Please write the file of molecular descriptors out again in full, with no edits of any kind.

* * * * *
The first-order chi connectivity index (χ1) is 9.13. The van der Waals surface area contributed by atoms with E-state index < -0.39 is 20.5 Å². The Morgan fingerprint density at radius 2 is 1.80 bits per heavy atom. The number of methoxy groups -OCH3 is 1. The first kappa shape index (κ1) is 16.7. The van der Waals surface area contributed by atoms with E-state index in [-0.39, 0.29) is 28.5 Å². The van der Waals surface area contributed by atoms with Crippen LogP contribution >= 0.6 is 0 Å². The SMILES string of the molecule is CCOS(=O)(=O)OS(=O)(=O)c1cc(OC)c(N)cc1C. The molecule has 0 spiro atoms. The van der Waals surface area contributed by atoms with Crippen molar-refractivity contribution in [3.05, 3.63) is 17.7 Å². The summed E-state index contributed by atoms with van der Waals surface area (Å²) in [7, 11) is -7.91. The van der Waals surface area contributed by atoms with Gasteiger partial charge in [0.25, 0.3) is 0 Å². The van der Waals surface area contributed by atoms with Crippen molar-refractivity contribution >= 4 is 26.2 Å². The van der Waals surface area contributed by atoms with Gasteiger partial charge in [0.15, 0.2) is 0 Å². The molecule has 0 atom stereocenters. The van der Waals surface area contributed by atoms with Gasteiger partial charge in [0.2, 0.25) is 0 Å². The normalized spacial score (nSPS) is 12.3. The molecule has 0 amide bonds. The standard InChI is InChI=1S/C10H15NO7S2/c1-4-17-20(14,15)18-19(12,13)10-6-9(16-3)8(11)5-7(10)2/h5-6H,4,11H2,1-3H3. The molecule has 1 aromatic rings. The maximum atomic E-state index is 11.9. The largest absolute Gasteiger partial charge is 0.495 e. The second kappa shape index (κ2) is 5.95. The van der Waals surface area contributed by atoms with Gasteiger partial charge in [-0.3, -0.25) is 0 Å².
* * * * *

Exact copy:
The first-order chi connectivity index (χ1) is 9.13. The van der Waals surface area contributed by atoms with E-state index < -0.39 is 20.5 Å². The Morgan fingerprint density at radius 2 is 1.80 bits per heavy atom. The number of methoxy groups -OCH3 is 1. The first kappa shape index (κ1) is 16.7. The van der Waals surface area contributed by atoms with E-state index in [-0.39, 0.29) is 28.5 Å². The van der Waals surface area contributed by atoms with Crippen LogP contribution >= 0.6 is 0 Å². The SMILES string of the molecule is CCOS(=O)(=O)OS(=O)(=O)c1cc(OC)c(N)cc1C. The molecule has 0 spiro atoms. The van der Waals surface area contributed by atoms with Crippen molar-refractivity contribution in [3.05, 3.63) is 17.7 Å². The summed E-state index contributed by atoms with van der Waals surface area (Å²) in [7, 11) is -7.91. The van der Waals surface area contributed by atoms with Gasteiger partial charge in [0.25, 0.3) is 0 Å². The van der Waals surface area contributed by atoms with Crippen molar-refractivity contribution >= 4 is 26.2 Å². The van der Waals surface area contributed by atoms with Gasteiger partial charge in [0.15, 0.2) is 0 Å². The molecule has 0 atom stereocenters. The van der Waals surface area contributed by atoms with Gasteiger partial charge in [0.2, 0.25) is 0 Å². The normalized spacial score (nSPS) is 12.3. The molecule has 0 amide bonds. The standard InChI is InChI=1S/C10H15NO7S2/c1-4-17-20(14,15)18-19(12,13)10-6-9(16-3)8(11)5-7(10)2/h5-6H,4,11H2,1-3H3. The molecule has 1 aromatic rings. The maximum atomic E-state index is 11.9. The largest absolute Gasteiger partial charge is 0.495 e. The second kappa shape index (κ2) is 5.95. The van der Waals surface area contributed by atoms with Gasteiger partial charge in [-0.3, -0.25) is 0 Å².